There are a couple of features that don't really fit with Stefano Scarampella for me, but the photos aren't very easy to "read" - in particular the stubbiness of the scroll and the depth of it as it travels into the volute. The varnish on the back also reminds me a lot of a Gaetano Gadda "Scarampella" we had a couple of years ago.

In your position the first thing I would do would be to send your photos to Eric Blot or Dmitry Gindin. Dmitry offers and online appraisal service https://dmitrygindin.com/online-identification-and-valuation.php

If you do get a positive outcome, be very careful about what you do next. Never sell a good violin in a hurry.

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A colleague of mine had a Scarampella cello,  But the attribution was always doubtful because it had a replaced scroll. Peter Horner looked at it closely and said that it was genuine. I asked him why he was confident, and he pointed out the inner bouts. He said that Scarampella Was a sloppy maker and if you look closely you can see the scratch marks from his scrapers. I think that’s how he described it. I have no eye for anything, but the varnish is very like on the cello and the inner bouts do look a bit messy. But again I don’t know anything.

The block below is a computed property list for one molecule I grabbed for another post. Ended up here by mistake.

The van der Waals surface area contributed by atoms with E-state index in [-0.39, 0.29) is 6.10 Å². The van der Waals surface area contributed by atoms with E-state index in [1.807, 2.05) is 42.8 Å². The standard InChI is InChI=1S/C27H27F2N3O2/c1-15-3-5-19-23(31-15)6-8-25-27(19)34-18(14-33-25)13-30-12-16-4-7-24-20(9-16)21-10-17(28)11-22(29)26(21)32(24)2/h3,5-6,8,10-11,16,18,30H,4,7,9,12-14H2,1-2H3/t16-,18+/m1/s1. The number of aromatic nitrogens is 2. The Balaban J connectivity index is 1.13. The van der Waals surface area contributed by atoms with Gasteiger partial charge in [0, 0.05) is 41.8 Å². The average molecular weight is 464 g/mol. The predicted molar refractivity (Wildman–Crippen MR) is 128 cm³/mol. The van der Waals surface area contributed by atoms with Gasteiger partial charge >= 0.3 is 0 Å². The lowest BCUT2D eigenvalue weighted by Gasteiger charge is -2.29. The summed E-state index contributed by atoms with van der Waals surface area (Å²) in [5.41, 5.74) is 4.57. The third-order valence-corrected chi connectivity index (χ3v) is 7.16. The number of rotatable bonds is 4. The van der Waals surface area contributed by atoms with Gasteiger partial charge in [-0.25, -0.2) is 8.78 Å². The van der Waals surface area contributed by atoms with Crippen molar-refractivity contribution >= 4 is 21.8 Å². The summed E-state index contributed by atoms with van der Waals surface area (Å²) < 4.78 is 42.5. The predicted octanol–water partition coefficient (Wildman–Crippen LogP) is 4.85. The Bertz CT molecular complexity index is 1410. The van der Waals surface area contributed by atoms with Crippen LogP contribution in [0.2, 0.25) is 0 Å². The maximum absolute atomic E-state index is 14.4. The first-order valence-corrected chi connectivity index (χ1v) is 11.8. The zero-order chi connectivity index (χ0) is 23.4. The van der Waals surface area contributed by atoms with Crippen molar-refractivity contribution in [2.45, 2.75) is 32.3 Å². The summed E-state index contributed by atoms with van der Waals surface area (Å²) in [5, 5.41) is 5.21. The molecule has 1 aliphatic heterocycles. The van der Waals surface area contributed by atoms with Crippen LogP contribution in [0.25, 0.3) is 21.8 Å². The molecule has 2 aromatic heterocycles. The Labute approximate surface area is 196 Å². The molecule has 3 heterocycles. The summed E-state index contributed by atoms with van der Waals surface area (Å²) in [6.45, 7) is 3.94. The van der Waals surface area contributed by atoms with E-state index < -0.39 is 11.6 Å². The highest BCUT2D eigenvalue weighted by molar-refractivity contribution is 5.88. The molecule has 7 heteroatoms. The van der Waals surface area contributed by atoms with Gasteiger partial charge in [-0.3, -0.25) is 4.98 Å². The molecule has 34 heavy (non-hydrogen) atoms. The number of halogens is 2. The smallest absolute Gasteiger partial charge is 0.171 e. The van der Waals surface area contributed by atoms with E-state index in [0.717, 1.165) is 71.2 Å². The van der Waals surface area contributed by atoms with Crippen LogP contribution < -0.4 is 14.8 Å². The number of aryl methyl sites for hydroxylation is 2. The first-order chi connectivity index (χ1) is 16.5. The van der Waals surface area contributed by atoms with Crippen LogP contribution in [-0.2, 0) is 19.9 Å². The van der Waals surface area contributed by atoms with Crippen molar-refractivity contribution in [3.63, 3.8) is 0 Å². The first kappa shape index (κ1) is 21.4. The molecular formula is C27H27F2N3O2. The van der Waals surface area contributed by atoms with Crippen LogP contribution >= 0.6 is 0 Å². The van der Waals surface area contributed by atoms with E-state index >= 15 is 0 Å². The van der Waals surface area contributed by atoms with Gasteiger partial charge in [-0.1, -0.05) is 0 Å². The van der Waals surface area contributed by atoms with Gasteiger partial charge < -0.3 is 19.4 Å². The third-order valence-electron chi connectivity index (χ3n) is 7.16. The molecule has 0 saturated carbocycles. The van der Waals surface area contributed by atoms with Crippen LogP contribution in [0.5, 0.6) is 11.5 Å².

edit: once the cello got to London, The attribution was downgraded, and the cello was sold as “property of a lady” but its sold for a great deal of money.

Edited by PhilipKT

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PS

the bow in the case is way too tight. If that is your new bow, you are tightening it way too much. If it’s the old bow, then of course the hair needs to be replaced

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11 hours ago, martin swan said: